An insight into these findings was provided by Börjesson and Eliasson [16
] in a study related to the cost-benefit analysis of cycling investments. The cross-elasticity between car and bicycle use in Sweden was estimated to be low in an indirect way. A stated preference experiment was conducted where the respondents had to choose between bicycle and their second-best mode. It was found that public transport was the alternative for 87% of the respondents, whilst car was the preferred second option for the remaining 13%. Börjesson and Eliasson [16
] concluded that amongst transport users who may shift their mode to cycling as a result of bicycle infrastructure improvements, only 10–15% of them would have previously used a car. However, it was noted that their conclusions are context specific, as Stockholm, where the study was performed, has a well-functioning public transport system.
Evidence of the low cross-elasticity between car and bicycle use was also provided by Song et al. [37
], who investigated the modal shift resulting from bicycle infrastructure implementation in three cities in the UK using a quasi-experiment panel study. They found that about 20% of the respondents had switched from driving to active transport modes, but also that a similar percentage had done the inverse shift.
Van Goeverden [38
] reviewed studies that had assessed bicycle infrastructural interventions in the Netherlands and Denmark. One of the aspects that was considered was mode choice, for which seven studies that had used travel behavior surveys were found and summarized. The results indicated that the shifts from driving to cycling had been minimal. Van Goeverden et al. [38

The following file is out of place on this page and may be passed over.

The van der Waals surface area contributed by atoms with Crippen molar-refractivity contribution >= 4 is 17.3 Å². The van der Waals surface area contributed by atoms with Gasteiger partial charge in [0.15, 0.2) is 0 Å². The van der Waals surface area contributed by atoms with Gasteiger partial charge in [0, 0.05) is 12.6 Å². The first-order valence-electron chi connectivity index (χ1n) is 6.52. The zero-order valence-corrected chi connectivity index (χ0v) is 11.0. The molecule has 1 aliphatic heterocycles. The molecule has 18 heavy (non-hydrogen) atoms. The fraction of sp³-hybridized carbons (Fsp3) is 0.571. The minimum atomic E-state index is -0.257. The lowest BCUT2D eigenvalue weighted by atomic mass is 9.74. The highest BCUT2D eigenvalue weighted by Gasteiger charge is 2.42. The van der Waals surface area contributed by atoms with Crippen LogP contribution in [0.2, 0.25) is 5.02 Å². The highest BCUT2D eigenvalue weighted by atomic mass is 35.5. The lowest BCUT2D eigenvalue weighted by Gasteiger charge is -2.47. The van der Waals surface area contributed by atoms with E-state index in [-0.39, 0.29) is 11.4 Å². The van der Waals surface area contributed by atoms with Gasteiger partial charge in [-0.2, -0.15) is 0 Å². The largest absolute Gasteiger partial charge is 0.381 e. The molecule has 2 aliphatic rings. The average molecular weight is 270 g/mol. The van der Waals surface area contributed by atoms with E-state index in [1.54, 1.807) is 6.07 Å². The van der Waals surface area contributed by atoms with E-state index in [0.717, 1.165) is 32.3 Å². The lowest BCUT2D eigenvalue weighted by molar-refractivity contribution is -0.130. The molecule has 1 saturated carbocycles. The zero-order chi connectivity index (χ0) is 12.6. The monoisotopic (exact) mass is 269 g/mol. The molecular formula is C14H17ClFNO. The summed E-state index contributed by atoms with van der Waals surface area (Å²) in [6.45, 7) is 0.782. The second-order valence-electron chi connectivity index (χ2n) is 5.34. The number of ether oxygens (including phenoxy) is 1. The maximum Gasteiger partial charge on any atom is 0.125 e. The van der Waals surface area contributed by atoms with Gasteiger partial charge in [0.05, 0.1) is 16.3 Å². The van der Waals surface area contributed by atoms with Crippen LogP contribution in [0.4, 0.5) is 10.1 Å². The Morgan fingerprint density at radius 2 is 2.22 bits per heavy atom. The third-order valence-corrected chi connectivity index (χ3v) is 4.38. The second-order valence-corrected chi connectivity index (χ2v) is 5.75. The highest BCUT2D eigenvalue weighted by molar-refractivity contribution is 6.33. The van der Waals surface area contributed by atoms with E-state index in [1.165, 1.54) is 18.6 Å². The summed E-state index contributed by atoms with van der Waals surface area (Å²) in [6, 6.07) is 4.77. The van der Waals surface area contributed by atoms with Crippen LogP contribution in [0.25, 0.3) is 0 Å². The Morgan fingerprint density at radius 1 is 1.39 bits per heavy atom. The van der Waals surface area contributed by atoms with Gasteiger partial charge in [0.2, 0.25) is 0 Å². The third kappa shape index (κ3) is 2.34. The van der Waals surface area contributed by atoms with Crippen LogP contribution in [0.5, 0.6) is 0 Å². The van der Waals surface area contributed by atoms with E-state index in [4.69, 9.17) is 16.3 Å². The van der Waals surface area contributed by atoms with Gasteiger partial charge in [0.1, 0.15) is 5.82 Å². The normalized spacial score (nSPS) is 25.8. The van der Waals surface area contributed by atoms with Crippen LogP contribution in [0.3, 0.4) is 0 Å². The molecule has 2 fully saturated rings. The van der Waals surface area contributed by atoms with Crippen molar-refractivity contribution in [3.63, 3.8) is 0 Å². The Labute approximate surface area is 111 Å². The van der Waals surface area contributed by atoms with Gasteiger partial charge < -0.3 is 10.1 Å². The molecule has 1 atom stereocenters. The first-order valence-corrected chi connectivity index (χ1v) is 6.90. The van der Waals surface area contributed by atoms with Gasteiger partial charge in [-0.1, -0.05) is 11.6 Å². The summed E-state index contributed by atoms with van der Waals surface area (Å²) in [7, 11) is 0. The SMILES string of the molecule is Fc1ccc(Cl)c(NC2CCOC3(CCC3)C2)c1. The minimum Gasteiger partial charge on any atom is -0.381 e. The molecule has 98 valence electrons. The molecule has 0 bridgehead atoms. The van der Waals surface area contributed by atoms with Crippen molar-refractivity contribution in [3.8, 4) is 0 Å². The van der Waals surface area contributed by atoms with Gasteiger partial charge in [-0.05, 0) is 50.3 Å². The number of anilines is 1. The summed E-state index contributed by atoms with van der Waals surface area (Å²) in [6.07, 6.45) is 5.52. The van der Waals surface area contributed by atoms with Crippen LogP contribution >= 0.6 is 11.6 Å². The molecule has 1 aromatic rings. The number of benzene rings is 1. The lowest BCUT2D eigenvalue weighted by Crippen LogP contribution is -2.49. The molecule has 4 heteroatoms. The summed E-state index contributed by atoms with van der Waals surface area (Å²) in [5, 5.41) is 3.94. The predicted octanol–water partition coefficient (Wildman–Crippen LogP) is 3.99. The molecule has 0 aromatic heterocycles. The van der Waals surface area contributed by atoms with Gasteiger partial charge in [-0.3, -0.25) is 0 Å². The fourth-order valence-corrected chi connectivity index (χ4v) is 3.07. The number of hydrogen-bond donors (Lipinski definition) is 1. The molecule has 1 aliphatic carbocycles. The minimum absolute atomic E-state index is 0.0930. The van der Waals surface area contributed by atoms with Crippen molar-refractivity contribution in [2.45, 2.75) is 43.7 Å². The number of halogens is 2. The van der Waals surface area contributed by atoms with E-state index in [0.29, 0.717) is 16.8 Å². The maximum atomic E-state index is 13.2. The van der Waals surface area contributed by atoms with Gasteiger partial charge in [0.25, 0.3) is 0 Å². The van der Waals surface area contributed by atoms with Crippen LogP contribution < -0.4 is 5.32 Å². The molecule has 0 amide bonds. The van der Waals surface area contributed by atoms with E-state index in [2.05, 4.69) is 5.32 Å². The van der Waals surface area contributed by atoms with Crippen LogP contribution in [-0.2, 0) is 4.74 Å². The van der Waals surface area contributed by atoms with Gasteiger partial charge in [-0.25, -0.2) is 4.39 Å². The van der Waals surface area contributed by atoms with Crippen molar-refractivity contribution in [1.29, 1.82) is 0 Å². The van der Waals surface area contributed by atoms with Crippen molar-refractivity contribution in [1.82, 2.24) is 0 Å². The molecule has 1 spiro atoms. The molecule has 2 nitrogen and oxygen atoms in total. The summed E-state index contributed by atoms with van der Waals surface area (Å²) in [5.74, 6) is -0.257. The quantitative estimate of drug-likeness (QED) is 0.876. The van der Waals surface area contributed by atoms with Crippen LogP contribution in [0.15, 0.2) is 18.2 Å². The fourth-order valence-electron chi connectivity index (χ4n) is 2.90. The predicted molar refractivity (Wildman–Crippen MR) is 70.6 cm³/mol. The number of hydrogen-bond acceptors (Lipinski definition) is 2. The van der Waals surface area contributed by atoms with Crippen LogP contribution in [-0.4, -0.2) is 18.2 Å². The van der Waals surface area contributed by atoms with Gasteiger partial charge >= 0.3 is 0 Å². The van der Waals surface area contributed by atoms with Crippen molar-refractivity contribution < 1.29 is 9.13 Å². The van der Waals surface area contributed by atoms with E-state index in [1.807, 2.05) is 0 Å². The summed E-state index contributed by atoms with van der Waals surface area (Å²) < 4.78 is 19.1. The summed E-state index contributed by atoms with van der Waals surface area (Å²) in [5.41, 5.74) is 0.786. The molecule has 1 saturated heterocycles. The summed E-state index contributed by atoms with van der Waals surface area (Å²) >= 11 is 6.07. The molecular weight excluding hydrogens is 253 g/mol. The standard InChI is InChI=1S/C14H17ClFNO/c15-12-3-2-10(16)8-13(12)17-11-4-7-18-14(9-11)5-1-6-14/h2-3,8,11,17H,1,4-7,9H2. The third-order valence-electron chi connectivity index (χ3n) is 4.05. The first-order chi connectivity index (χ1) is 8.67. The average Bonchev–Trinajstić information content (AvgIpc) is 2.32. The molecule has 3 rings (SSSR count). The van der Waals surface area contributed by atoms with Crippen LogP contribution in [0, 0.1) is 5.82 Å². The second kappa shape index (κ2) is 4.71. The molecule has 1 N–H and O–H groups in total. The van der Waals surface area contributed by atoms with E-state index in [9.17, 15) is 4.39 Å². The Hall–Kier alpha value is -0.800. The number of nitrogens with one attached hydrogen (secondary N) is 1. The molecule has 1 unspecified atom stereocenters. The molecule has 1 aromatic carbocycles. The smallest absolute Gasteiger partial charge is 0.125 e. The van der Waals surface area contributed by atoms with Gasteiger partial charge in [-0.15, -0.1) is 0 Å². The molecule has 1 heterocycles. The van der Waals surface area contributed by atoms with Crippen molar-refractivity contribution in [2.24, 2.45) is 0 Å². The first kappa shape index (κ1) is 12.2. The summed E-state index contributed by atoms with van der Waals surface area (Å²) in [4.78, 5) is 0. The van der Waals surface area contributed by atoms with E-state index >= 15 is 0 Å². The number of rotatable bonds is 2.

] noted that in some of the referenced studies from Denmark, the changes from public transport were significantly larger than the shift from car-use. These findings collaborate the results about mode shift from the current study.
It has also been of interest to find out whether the improved cycling conditions may have had an impact on users’ overall frequency of cycling. Only ten respondents or 1.4% of the sample reported to have decreased their cycling frequency, whilst 37.8% (272) reported an increase, 41% (295) had not changed frequency, and the remainder used a bicycle less than once per month in the after period and were therefore not asked this question. The large number of respondents that reported an increase in their overall cycling frequency (47% of those who had received the question) corroborates findings from a similar study in the USA. The US study evaluated eight newly implemented protected bicycle lanes, with nearly half (49%) of the respondents reporting an increase in personal cycling frequency along the protected bicycle lanes, whilst nearly a quarter (24%) reported an increase in their overall frequency of cycling as a result of the protected lanes [14
The survey also reveals that 10 respondents amongst those 272 who reported an increase in cycling frequency (or 1.4% of the total sample) had begun using a bicycle as a direct result of the trial project. This finding is significantly lower than the aforementioned protected bicycle lane study, in which the proportion of users who began cycling after the interventions ranged from 6 to 21% across the eight examined locations in the USA (10% on average) [14
]. Different contextual conditions for cycling in Norway and the USA could explain some of this variation, as cycling rates in Norway are generally higher (8% versus 1% of all trips nationally) and the provision of bicycle infrastructure is more commonplace [25
The fact that the model using the demographic variables given in Table 2
could not predict the increase in the frequency of cycling of the respondents can be explained by the lack of a significant difference between the sample’s demographic subsets compared to the population as a whole. As mentioned in Section 3.2
, the only significant difference found was for the variable “age” (p = 0.037). This suggests that young people (less than 34 years of age) exhibit a significantly higher propensity to increase their frequency of cycling in response to the street redesign than the older respondents.